Recently there was a Shepard left in a Lexus minivan in the handicapped parking at Costco. I called 911- they were going to give me their nonemergency # explained it was an emergency when I got to report it they asked if it was a Shepard and it had been reported and an officer was dispatched. when we saw a man scooter with a big bag of dog food. A crowd converged on him- one of the men who call 911 was a vet and he was livid- The man told everyone to f off- the police then arrived and kept his car from pulling out. The officer was with him for a while. The dog was in the car for at least 20 minutes. The cop did appear to give him something
So upsetting to see this happening. I saw 2 dogs in a car in the hot sun and they had been there for quite some time. It was at a shopping mall car park and I waited around for an hour for the owner to turn up. No one surfaced so I called mall security and they couldn’t do anything. I ended up calling the RSPCA and they were quite upset, but unfortunately they legally couldn’t do anything either. There needs to be laws in place to protect this from happening.
I have and I confronted the owner, she was extremely disrespectful and said the dog was fine. So I called the police. And they came which was wonderful.
I work at a retail store and a customer came in to tell us that a dog was left in a car with windows down 4 inches. I just happened to be on lunch so I went to check it out. I had announcments made…..no one came. so after 30 min I called police and gave them info on the car. 20 min later police arrive and check temp in car. dog is panting and in distress. they tell me to go have the owner paged. when I get in the store he is at service desk with a cart full of merchandise. I tell him to get out to his car NOW. he just stared at me until I told him the police were there. he was from Bedford, Indiana and I hope he got a ticket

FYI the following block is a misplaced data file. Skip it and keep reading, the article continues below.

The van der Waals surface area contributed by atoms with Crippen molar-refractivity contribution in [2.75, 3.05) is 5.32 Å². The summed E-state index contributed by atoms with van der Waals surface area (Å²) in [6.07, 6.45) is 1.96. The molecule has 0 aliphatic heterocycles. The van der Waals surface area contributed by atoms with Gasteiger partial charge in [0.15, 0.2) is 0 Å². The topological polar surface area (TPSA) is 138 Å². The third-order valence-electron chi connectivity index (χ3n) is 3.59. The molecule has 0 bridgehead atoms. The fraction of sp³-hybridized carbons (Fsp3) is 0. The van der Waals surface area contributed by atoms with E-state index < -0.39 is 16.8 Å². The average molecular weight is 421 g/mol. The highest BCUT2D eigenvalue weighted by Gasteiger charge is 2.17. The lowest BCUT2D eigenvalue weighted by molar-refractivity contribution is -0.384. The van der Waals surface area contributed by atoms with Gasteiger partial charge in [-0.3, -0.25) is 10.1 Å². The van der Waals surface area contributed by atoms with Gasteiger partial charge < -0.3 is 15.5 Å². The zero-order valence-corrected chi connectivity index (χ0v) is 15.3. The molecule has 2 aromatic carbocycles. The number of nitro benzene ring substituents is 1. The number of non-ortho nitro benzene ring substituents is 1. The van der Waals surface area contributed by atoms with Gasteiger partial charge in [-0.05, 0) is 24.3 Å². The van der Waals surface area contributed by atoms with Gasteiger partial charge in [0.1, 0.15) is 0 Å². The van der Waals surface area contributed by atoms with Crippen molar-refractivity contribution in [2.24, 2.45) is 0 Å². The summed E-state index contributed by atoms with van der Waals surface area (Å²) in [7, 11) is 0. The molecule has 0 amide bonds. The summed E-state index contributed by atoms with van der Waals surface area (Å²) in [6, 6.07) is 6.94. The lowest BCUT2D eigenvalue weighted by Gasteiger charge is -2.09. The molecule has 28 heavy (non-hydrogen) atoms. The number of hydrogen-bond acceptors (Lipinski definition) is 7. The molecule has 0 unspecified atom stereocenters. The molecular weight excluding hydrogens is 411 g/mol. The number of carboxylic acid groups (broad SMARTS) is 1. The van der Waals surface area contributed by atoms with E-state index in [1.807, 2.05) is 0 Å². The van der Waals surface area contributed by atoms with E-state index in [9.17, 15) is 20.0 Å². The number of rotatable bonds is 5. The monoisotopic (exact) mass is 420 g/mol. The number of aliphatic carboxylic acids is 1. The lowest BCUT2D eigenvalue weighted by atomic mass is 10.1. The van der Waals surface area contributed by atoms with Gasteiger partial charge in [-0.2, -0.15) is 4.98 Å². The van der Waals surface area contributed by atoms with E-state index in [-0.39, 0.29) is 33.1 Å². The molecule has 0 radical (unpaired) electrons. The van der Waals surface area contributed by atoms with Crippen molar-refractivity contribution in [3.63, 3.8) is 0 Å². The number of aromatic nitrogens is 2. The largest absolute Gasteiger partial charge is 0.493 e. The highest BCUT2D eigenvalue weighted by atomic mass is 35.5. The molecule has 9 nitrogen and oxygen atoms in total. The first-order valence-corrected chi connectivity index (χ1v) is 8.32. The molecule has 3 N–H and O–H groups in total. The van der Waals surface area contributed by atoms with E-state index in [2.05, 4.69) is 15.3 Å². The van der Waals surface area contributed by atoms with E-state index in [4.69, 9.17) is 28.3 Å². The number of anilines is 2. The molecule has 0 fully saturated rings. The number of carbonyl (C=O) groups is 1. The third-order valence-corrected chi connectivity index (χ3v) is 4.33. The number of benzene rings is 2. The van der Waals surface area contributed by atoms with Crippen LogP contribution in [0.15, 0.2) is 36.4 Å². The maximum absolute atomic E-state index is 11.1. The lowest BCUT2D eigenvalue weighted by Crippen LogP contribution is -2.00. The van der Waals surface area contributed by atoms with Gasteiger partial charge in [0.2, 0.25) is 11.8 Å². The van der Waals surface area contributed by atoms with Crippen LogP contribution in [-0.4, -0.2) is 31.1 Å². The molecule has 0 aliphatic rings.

I remember seeing a little dog in a hot car way back when before I was a blogger. It was about 80 out and the poor little thing was whining and scratching at the window. The dog breeding friend I was with was livid. The restaurant we were eating at had a big front window that looked right out to that car. My friend could hardly eat her lunch! I didn’t quite understand the dangers then (although I never left my dog in a car when it’s that hot out). Now I understand though and how passionate people are about the issue.
Before some of the people jump on the bandwagon to call for a law that doesn’t allow dogs in the car, consider the consequences.
It is illegal to leave a child in a car I think in most of the states, but kids are allowed pretty much anywhere, dogs are not. If someone travels with the dog and need to stop at the rest stop and go to a bathroom, they will not be able to do it legally even if the temps are 40F and the dog is pretty comfy inside.